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Old 07-29-07, 06:05 PM   #1
wrey
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Spare Spokes or Chainstay protector??? {PICS**

So is this a crazy way to carry spare spokes onboard, or an ingenious chain stay protector? As you can see there are 3 spokes strung to the top of the drive side chain stay. The spokes are tightened into place with 3 spare nipples. The bike is a late 80’s Diamond Back Ascent EX made w/ Tange double butted tubing. Whatever the consenus, I think its pretty cool!!!



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Old 07-29-07, 06:31 PM   #2
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Both! I think surley LHTs come with one of these but I think it might be on the other side.

Edit: I have always wished my touring bike had one of these as I end up zip tying my spare spokes to the frame.
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Old 07-29-07, 06:32 PM   #3
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Both...I had that same system on one of my tour bikes years ago.

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Old 07-29-07, 06:40 PM   #4
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This was a very popular braze-on for touring bikes years ago. It made/makes good sense for long distance touring where you may find yourself in the middle of nowhere and having a broken spoke. Sweet 'ol DB you've got there.




Say...is that the new SRAM Red brakeset you've got there??
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Old 07-29-07, 07:51 PM   #5
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Neat, I think its a great idea! It looks kinda cool too. I cant beleive I have never seen another bike with this feature.
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Old 07-29-07, 08:51 PM   #6
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I had never seen that before either until I bought a little Kuwahara the other day. It only holds 2 spokes rather than 3 though. The bike also has diacompe side pulls with a neat little adjuster to center the caliper on the wheel. I was going to part out the bike for the drilled Sugino cranks but since it has some cool little features and fits my daughter it may become another member of her fleet.
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Old 07-29-07, 09:41 PM   #7
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Rivendell had that feature on one of their bikes. Or was it Bridgestone? One of Grant Petersen's bikes, anyway.
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Old 07-30-07, 01:28 PM   #8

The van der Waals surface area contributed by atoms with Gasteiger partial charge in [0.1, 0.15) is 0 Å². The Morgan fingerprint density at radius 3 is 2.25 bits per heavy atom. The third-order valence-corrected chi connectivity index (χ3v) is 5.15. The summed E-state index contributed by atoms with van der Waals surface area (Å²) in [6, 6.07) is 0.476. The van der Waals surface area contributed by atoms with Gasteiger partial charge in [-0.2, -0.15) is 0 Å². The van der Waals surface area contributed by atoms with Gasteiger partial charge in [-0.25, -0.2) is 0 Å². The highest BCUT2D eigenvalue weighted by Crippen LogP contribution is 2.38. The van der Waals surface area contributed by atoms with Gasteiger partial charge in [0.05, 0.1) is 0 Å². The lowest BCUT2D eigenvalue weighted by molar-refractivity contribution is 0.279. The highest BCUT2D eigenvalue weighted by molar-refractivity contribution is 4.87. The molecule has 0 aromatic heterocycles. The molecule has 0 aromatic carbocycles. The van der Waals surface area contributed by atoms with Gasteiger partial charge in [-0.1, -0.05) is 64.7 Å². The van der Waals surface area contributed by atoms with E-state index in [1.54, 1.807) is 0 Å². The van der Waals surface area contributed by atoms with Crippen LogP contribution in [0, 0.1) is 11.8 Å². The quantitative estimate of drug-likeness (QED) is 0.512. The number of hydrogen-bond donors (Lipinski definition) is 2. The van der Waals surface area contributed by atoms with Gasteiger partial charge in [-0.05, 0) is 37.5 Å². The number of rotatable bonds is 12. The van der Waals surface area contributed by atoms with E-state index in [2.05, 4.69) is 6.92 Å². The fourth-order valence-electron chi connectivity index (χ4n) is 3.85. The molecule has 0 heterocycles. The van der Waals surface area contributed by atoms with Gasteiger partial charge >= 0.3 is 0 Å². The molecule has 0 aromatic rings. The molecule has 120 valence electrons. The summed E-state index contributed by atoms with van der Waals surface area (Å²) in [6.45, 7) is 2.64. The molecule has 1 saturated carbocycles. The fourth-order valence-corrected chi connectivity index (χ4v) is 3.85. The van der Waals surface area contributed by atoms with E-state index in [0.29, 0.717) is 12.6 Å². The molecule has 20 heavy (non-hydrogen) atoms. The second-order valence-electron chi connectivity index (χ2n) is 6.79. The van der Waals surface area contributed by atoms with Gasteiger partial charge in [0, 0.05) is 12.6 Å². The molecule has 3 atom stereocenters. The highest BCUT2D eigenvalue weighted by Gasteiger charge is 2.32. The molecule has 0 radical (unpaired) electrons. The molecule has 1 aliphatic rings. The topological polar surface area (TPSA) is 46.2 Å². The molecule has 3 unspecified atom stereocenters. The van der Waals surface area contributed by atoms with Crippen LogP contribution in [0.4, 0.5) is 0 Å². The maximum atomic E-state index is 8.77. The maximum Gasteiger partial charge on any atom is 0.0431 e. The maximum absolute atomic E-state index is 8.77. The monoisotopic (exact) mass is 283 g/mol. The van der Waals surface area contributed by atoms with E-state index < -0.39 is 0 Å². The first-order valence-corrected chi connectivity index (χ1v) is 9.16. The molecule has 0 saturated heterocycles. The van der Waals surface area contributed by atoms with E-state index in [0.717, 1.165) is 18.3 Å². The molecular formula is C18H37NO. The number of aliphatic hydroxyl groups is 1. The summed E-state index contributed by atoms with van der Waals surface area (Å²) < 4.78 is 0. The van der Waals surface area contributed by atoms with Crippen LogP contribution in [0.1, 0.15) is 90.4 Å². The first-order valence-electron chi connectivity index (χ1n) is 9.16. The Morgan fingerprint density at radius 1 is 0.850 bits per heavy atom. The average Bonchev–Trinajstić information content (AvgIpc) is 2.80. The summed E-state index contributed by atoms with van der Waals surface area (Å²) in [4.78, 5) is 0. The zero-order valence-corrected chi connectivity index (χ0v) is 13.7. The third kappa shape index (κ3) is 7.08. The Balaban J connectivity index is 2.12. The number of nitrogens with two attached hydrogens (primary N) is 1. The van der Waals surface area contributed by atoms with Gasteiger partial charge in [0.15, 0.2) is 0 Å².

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I had that same arrangement on a Scott MTB (I forgot what model, but it had a nasty paint scheme on it!) I bought in Germany in the late 80's. Very cool idea!
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Old 07-30-07, 05:26 PM   #9
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As you dig deeper into the past, you'll see it on old ('40s) French "Constructeur" bikes intended for touring...such as the famous Herse and Singers, but on lesser-known makes too. The Japanese affectionados who love old French bikes adopted the feature and really popularized it, and I'm sure Grant Petersen saw it both places. It's ingenius, however you spell that
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Old 07-31-07, 09:08 AM   #10
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Wasn't there a picture of a Fuji touring bike up here yesterday? It had the spokes on the wrong side. Did I imagine it?
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Old 07-31-07, 09:37 AM   #11
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Quote:
Originally Posted by Dirtdrop View Post
Wasn't there a picture of a Fuji touring bike up here yesterday? It had the spokes on the wrong side. Did I imagine it?
It was on the off side. IIRC chainslap wasn't really an issue with the tour bikes, or if it was we didn't worry about it.

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Old 07-31-07, 12:25 PM   #12
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Just for grins, here's a shot of a chrome 1971 Rene Herse with the more-common chainstay "strap", this in rubber but I've seen leather, too. Dig those long-reach Mafacs!
http://www.wooljersey.com/gallery/v/..._0862.jpg.html
Gotta admit I prefer the 2-in-one solution of using spare spokes to do the job.
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Old 09-05-07, 11:29 AM   #13
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My 1980s Fuji Touring Series IV has a spoke holder on the left chainstay and a chrome plated chainstay protector on the right side. They are both very cool and the spoke holder seems very practical.
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